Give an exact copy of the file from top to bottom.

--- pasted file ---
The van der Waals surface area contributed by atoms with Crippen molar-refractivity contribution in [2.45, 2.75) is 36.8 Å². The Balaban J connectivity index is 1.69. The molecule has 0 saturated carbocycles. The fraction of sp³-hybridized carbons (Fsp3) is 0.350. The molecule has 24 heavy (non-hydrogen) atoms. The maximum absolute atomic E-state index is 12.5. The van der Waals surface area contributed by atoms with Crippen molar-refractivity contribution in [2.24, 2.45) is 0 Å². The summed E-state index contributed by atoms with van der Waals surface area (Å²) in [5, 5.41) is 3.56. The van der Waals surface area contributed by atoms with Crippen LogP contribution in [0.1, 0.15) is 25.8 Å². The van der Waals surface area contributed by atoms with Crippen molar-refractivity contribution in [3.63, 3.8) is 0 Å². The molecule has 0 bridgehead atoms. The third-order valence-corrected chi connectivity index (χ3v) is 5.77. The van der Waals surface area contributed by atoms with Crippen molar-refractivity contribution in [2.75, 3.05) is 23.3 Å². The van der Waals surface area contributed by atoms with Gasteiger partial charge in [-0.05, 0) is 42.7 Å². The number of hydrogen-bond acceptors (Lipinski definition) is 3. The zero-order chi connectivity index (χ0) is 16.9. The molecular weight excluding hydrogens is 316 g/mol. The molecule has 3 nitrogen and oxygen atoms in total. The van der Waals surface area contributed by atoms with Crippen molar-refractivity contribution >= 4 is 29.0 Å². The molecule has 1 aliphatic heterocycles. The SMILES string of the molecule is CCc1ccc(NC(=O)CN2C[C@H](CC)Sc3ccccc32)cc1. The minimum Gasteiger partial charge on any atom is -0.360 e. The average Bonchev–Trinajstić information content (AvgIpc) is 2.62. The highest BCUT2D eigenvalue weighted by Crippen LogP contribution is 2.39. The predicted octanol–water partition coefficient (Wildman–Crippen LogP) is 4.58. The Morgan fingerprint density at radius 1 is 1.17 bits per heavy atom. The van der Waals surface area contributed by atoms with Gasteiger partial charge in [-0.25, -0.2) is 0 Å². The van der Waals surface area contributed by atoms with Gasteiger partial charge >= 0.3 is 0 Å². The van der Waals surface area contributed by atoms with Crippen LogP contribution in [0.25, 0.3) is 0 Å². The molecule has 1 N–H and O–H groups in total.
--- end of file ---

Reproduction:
The van der Waals surface area contributed by atoms with Crippen molar-refractivity contribution in [2.45, 2.75) is 36.8 Å². The Balaban J connectivity index is 1.69. The molecule has 0 saturated carbocycles. The fraction of sp³-hybridized carbons (Fsp3) is 0.350. The molecule has 24 heavy (non-hydrogen) atoms. The maximum absolute atomic E-state index is 12.5. The van der Waals surface area contributed by atoms with Crippen molar-refractivity contribution in [2.24, 2.45) is 0 Å². The summed E-state index contributed by atoms with van der Waals surface area (Å²) in [5, 5.41) is 3.56. The van der Waals surface area contributed by atoms with Crippen LogP contribution in [0.1, 0.15) is 25.8 Å². The van der Waals surface area contributed by atoms with Crippen molar-refractivity contribution in [3.63, 3.8) is 0 Å². The molecule has 0 bridgehead atoms. The third-order valence-corrected chi connectivity index (χ3v) is 5.77. The van der Waals surface area contributed by atoms with Crippen molar-refractivity contribution in [2.75, 3.05) is 23.3 Å². The van der Waals surface area contributed by atoms with Gasteiger partial charge in [-0.05, 0) is 42.7 Å². The number of hydrogen-bond acceptors (Lipinski definition) is 3. The zero-order chi connectivity index (χ0) is 16.9. The molecular weight excluding hydrogens is 316 g/mol. The molecule has 3 nitrogen and oxygen atoms in total. The van der Waals surface area contributed by atoms with Crippen molar-refractivity contribution >= 4 is 29.0 Å². The molecule has 1 aliphatic heterocycles. The SMILES string of the molecule is CCc1ccc(NC(=O)CN2C[C@H](CC)Sc3ccccc32)cc1. The minimum Gasteiger partial charge on any atom is -0.360 e. The average Bonchev–Trinajstić information content (AvgIpc) is 2.62. The highest BCUT2D eigenvalue weighted by Crippen LogP contribution is 2.39. The predicted octanol–water partition coefficient (Wildman–Crippen LogP) is 4.58. The Morgan fingerprint density at radius 1 is 1.17 bits per heavy atom. The van der Waals surface area contributed by atoms with Gasteiger partial charge in [-0.25, -0.2) is 0 Å². The van der Waals surface area contributed by atoms with Gasteiger partial charge >= 0.3 is 0 Å². The van der Waals surface area contributed by atoms with Crippen LogP contribution in [0.25, 0.3) is 0 Å². The molecule has 1 N–H and O–H groups in total.